On Tuesday April 12, I tabled my Private Member’s Bill C-351, which is a first step forward in removing interprovincial trade barriers.
Many people don’t realize this, but as it currently stands, it is actually easier for a local craft brewer to sell their beer in the US than it is to sell to other Canadians across the country.
I have spoken to craft distillers at Eau Claire Distillery in Turner Valley Alberta, craft brewers at Garrison in Halifax and craft beer enthusiasts at the Winter Beer festival in Toronto. It is clear consumers and producers alike are extremely frustrated these archaic trade barriers stifle access to great Canadian beer and the ability for our craft brewers to grow their business.
Freer trade amongst the provinces and territories will grow the Canadian economy, and will create jobs. Especially in rural communities across Canada where our craft distillers, wine makers and breweries have been creating new and exciting economic opportunities.
Section 121 of the Constitution Act is quite clear, it states, “All articles of Growth, Produce, or Manufacture of any one of the Provinces shall, from and after the Union, be admitted free into each of the other Provinces.”
The Conservatives support Canadian industry and Canadian jobs. We also think Canadians should have access to any Canadian made product regardless what province it was produced in.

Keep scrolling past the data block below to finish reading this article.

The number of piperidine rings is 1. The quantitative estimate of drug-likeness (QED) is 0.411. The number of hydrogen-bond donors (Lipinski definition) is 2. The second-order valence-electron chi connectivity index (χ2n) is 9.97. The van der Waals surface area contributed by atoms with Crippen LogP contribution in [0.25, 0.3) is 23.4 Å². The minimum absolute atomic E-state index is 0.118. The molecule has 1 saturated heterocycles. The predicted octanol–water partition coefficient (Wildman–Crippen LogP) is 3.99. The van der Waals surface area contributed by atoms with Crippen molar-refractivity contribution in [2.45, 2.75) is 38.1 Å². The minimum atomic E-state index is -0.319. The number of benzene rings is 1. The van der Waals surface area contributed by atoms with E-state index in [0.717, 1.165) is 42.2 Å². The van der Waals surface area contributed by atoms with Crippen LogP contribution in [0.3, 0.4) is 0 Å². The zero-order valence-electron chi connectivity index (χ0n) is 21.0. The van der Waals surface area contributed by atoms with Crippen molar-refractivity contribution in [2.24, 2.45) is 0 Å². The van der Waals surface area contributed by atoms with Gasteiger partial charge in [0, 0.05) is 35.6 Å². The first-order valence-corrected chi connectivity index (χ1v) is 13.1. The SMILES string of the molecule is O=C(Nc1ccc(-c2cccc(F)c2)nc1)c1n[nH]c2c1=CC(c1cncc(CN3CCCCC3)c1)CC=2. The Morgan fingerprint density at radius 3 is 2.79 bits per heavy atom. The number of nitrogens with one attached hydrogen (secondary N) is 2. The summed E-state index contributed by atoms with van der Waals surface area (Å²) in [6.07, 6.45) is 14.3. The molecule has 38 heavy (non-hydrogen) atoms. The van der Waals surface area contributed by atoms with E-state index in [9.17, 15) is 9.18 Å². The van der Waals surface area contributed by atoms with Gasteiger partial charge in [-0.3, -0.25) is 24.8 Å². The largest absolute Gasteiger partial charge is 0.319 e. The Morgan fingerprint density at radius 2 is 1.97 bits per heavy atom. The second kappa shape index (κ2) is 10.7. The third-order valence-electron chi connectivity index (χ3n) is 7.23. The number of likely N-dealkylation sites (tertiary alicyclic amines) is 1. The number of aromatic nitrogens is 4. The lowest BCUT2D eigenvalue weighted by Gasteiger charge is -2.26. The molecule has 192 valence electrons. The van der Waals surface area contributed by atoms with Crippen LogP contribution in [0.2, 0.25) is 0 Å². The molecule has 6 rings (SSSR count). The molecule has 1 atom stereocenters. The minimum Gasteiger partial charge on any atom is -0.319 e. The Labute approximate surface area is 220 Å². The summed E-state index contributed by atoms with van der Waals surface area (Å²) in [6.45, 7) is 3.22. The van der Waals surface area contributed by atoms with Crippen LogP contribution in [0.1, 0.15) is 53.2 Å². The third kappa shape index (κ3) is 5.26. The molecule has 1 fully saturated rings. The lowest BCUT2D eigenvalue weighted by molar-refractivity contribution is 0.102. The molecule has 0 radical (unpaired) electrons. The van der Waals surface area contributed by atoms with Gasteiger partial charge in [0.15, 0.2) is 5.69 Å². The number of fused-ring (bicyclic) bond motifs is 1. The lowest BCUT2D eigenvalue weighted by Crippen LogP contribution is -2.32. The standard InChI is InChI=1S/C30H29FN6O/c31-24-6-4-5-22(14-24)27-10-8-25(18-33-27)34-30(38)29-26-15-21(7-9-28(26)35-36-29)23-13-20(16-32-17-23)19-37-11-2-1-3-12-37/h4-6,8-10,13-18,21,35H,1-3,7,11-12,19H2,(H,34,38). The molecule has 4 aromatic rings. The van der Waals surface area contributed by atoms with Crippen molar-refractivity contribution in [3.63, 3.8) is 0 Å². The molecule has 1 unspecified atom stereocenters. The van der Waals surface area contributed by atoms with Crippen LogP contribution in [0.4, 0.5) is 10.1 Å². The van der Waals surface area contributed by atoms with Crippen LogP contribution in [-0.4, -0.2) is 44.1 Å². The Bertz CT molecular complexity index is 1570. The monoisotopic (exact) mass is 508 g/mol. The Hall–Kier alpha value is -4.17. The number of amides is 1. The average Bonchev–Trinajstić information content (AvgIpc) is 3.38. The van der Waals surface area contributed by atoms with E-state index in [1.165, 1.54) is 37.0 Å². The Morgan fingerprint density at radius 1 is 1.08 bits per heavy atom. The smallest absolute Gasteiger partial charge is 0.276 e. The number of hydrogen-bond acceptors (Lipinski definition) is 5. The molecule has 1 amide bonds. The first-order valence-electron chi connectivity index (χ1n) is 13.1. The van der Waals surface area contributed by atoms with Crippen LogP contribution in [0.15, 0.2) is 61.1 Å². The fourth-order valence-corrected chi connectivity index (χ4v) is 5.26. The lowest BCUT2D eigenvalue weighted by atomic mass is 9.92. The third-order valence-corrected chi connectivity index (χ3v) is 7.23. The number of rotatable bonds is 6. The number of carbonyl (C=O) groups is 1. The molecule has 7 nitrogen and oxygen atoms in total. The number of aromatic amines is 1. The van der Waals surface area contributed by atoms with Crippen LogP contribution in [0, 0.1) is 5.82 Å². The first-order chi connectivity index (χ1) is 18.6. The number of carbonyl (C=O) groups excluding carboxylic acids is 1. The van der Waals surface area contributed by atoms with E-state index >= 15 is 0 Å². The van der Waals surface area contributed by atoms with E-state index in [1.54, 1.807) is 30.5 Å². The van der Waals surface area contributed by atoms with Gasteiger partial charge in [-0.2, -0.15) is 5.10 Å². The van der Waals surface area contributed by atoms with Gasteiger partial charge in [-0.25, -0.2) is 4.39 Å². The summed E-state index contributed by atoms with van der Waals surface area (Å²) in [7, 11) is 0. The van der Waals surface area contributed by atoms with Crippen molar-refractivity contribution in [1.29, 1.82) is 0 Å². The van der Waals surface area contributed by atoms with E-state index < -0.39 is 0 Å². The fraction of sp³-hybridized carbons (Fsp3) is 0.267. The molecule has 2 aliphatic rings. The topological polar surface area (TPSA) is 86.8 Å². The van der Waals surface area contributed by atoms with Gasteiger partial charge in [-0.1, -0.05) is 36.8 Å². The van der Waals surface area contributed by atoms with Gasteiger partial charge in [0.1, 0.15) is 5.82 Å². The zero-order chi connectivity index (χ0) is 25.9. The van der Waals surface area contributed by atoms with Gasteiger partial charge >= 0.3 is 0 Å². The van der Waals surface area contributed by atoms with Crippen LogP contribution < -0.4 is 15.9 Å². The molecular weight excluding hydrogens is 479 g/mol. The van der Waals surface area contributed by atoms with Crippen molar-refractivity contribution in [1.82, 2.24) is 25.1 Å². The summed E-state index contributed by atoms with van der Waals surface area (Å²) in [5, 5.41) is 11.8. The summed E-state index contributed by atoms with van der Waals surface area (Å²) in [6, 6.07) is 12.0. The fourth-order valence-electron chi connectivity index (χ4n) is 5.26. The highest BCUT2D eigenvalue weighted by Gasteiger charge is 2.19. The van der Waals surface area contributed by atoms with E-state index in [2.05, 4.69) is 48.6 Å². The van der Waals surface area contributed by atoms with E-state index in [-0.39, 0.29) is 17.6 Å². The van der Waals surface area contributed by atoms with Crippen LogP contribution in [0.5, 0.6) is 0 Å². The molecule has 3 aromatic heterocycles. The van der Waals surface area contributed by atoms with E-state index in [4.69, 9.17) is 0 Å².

Consumers deserve more choice in the marketplace, especially access to great Canadian-made products like wine, spirits, and beer. We are Canadians, we love our beer, and we should be able to enjoy a great Canadian craft beer anywhere in this country.
That’s why I’ve tabled my Private Member’s Bill, Bill C-351. If passed, this Bill will amend the Importation of Intoxicating Liquors Act limiting its reach to only liquors being imported into Canada, and not those sold between provinces.
This legislation will:
- Allow producers to sell their product directly to consumers anywhere in Canada without permission of a provincial liquor board.
- And it will also allow a person to transport alcohol from one province to another for personal use.
Free trade is a constitutional right, and our Conservative caucus won’t rest until we have a true, free trade deal that will benefit all Canadians.